CREEDMOOR — City officials are working to narrow the differences between their proposal to join the local water and sewer authority and the authority’s position.
The two sides have found common ground on some of the biggest sticking points between them, including the price the South Granville Water & Sewer Authority will pay for Creedmoor’s infrastructure, but smaller details still are under discussion.
If the deal goes through, water rates are expected to decrease for Creedmoor residents.
The Creedmoor Board of Commissioners in September passed a resolution that spelled out the conditions under which they would sell their infrastructure to the authority and become full members of the group.
Those conditions included a price tag of $15.7 million, which the authority negotiating committee indicated it would accept in a draft response released late last month.
“We’ve got some work to do, but this document moves the discussion in a very positive direction,” Creedmoor Mayor Darryl Moss said of the response at a meeting last week.
Among the differences between the two groups is the question of whether a provision will be included that would allow Creedmoor to terminate the agreement if the authority does not have sufficient capacity to treat the city’s wastewater in the future.
The question of capacity has been a point of contention between the city and SGWASA. Creedmoor officials are skeptical the authority has sufficient capacity, while the authority says it does. Moss said earlier this year that the city had decided to take the authority at its word and move forward with the negotiations.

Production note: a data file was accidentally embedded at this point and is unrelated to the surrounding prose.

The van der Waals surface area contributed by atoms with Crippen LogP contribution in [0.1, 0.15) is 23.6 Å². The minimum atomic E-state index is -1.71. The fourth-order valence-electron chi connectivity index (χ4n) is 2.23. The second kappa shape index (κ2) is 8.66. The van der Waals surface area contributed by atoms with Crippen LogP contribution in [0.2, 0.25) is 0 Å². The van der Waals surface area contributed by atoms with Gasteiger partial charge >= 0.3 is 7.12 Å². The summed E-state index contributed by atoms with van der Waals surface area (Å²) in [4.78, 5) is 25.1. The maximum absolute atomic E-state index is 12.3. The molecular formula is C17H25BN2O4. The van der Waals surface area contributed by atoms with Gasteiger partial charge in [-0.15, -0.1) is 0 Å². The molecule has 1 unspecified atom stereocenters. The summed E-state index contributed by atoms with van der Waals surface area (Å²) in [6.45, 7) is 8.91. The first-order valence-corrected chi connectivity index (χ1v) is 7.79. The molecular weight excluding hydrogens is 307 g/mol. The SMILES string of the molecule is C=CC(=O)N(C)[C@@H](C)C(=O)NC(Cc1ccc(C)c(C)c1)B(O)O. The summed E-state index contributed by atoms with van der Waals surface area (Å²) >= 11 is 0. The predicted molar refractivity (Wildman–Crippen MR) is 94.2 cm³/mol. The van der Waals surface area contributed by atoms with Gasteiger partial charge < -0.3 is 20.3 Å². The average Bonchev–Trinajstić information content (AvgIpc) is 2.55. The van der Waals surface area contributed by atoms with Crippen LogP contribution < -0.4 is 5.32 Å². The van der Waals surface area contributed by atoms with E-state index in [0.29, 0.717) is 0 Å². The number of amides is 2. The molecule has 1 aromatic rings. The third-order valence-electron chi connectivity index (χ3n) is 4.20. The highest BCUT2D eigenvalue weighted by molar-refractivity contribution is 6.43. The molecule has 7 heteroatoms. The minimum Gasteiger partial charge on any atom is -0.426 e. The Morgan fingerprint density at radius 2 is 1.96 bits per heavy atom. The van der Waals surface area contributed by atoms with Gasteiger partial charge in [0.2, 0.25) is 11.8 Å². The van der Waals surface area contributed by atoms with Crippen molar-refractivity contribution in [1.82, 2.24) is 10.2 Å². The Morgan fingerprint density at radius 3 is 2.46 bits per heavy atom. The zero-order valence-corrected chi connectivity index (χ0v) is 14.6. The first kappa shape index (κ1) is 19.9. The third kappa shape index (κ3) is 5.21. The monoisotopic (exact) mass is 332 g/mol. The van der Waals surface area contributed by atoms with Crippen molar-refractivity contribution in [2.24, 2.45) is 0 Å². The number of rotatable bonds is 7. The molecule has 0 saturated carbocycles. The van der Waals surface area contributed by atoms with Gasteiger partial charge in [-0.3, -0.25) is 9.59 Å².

City Manager Tom Mercer also said that if the city joins the authority, it would not lead to layoffs among city employees.
For the deal to go forward, Creedmoor and the nearby towns of Butner and Stem also will have to agree about which governments will control certain utility districts outside municipal boundaries.
In the resolution, Creedmoor officials put forward their own plan for how those boundaries should be drawn. Granville County ultimately would have to approve those boundaries.
The negotiations come in the midst of a debate about whether Creedmoor should fold into the authority or build its own wastewater treatment plant that would discharge into the Tar River.
The surrounding municipalities and environmental organizations are against a potential new plant because of concerns about its cost and the potential for environmental degradation. Neighbors near the sites for the plant and a discharge station also have objected to the idea.